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Institute of Export & International Trade calls for UK border strategy

IOE&IT calls for UK border strategy to be placed at heart of Government

• The report recommends the creation of a new, centralised border function at the heart of government, accountable to a newly created position of Minister for the Border.
• A report launched by the Institute of Export & International Trade and Flint Global during International Trade Week identifies a vision for border modernisation, driven by real world requirements and embracing technologies such as a modern Single Trade Window.

A new report by the Institute of Export & International Trade (IOE&IT) and Flint Global entitled ‘Enhanced efficiency: Building a UK border fit for the 21st century’ has found that challenges for UK traders continue to increase.

Policy recommendations

The report identifies five key policy pillars for a new world-class UK border. These include:
• Creating a new, centralised border function at the heart of government, accountable to a new Minister for the Border tasked with oversight and overall responsibility for border management.
• Integrating new technology and systems that embrace regulatory change.
• Increasing investment, including devising a longer-term funding model for the border.
• Placing a greater emphasis on education and accreditation.
• Using UK’s border strategy as a key to fostering effective international relationships.

Marco Forgione, Director-General at The Institute of Export & International Trade, said: “The full digitisation of trade is an essential element of our future trading system, which must include our border., We need to empower British businesses, make it simple and friction free to trade more effectively and competitively. These technological developments will help businesses take advantage of the Free Trade Agreements the Government is signing.”

Technological developments

Technological developments and digitalisation of trade processes are at the forefront of border modernisation. The UK has already committed £180 million to developing a Single Trade Window, which would allow traders to submit information once via the “Tell us once” approach, through an online portal.

In nations where Single Trade Windows exist show the advantages of a fully integrated system. By utilising existing data sources provided by proven HMG suppliers, including but not limited to Cabinet Office, Defra, HMRC and the Home Office, risk assessments and oversight can be moved away from the physical border. Successful pilot projects for the Government’s existing Ecosystem of Trust Trusted Trader scheme should be integrated into the design of the Single Trade Window to expedite its development.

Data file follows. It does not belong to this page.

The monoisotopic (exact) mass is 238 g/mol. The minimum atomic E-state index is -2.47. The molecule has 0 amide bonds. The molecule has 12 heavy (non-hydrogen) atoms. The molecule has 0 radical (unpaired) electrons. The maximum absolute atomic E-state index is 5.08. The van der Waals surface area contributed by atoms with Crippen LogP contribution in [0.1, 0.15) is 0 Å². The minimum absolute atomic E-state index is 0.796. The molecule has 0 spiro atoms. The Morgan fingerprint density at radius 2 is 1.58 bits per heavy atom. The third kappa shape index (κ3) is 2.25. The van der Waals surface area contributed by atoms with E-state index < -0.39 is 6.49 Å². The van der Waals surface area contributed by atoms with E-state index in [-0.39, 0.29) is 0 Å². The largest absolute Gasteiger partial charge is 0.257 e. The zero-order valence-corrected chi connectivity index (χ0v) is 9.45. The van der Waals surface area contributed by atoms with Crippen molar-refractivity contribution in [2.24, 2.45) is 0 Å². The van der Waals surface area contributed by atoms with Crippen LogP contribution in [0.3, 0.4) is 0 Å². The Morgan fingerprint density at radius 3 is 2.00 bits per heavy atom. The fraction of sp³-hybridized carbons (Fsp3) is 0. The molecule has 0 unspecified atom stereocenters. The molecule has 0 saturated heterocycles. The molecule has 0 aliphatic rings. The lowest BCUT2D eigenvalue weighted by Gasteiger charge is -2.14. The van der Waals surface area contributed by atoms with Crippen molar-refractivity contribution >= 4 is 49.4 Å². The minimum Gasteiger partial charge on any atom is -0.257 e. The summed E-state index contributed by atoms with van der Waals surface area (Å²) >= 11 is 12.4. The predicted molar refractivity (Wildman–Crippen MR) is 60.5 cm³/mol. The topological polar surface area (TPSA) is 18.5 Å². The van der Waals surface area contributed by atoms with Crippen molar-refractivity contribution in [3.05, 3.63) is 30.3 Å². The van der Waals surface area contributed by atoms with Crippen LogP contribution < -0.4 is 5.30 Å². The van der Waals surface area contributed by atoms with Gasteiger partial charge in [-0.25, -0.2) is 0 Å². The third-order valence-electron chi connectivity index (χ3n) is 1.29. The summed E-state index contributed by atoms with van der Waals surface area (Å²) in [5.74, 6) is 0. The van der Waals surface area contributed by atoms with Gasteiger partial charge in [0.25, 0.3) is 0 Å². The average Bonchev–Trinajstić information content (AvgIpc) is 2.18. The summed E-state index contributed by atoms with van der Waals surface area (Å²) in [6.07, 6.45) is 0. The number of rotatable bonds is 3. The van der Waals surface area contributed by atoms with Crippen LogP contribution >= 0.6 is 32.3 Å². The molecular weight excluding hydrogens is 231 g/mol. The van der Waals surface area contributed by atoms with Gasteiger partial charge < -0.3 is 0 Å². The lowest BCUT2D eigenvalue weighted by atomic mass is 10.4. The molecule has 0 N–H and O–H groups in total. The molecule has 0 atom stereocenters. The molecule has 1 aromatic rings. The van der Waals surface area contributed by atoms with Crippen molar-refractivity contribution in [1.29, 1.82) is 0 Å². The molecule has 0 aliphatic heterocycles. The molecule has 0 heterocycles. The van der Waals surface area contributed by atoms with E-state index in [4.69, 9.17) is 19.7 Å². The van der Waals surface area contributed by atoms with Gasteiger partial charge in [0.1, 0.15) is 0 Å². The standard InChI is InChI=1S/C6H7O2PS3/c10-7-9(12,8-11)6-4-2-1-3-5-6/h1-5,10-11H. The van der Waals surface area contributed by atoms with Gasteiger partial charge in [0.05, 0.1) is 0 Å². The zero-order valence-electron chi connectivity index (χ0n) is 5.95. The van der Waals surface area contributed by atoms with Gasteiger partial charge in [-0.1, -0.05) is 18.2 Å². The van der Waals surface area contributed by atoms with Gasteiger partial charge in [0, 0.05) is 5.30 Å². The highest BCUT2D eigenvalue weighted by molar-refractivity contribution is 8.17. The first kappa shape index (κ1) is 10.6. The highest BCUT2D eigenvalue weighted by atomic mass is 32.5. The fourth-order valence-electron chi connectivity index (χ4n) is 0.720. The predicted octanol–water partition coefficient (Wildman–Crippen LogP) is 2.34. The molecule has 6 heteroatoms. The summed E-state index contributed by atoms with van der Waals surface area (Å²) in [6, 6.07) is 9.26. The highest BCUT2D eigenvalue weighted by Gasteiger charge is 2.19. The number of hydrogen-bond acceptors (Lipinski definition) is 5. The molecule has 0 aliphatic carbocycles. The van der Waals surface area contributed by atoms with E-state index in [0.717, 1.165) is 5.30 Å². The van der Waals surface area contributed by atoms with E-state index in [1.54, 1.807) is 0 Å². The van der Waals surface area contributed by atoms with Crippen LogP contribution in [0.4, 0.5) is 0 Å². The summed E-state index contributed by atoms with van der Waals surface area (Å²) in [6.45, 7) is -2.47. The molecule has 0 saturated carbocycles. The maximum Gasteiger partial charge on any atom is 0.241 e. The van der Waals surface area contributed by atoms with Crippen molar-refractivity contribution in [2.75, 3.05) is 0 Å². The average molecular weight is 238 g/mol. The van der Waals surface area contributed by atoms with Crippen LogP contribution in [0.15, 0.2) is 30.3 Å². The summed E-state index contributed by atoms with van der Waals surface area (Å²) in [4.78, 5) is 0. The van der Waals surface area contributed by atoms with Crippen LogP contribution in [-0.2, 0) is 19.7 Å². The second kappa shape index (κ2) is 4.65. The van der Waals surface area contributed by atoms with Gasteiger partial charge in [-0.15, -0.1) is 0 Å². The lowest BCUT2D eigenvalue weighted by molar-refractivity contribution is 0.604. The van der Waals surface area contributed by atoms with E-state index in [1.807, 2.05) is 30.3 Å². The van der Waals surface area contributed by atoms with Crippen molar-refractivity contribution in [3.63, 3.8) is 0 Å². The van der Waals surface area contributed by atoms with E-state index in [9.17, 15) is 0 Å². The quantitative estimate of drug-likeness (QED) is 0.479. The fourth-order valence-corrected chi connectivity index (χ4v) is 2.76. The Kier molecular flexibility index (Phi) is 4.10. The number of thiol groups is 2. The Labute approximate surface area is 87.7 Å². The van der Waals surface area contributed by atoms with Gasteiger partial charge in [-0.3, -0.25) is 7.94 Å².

The report recommends fresh emphasis is also needed on border education and ongoing learning. As policy affecting borders changes, so will the requirements placed on those moving goods across it. Keeping up to date with requirements is therefore crucial and allows for the smooth and cost-efficient flow of trade. This will require government and businesses working in lockstep.

One of the most forward-thinking recommendations in this report is that of a Future Borders Bill, which would provide a permanent legal basis and vehicle for government and officials to innovate, pilot and incorporate modern approaches to border management. The Future Borders Bill would partially build upon plans in the current Electronic Trade Documents Bill, by outlining a transition to fully electronic input and use of trade-related data. This would make trade more cost-effective for small businesses and also more environmentally friendly, helping to achieve Sustainable Development Goals.

Marco Forgione, Director-General at The Institute of Export & International Trade, said:
“Borders. A word that so often brings up conflicting connotations. Together with our friends at Flint Global, the Institute of Export & International Trade has set out a vision for a modernised border which provides new opportunities.

Opportunities for businesses, big and small, to expand and innovate, opportunities for the UK government to regulate more cohesively. An opportunity for a modern border which is built on a foundation of compliance, assurance, audit and then enforcement.

We believe a Minister for the Border and a Future Borders Bill will provide the much needed framework for the international community to work on bilateral arrangements such as trialing e-documentation. Borders must be better and we believe our recommendations set out this conviction.”

Sam Lowe, Partner at Flint Global’s Trade and Market Access practice, said:
“Flint Global is delighted to collaborate with the IOE&IT on this report, which highlights potential solutions to the UK’s border challenges.

However, technological advancements will only succeed in reducing costs and border friction for traders if they are underpinned by joined-up government, with centralised drive and direction. If approached in a piecemeal fashion, with different government departments acting independent of each other, there is a significant risk that the border modernisation effort simply replicates the duplicative processes causing problems today, but with flashier tech.”

www.export.org.uk

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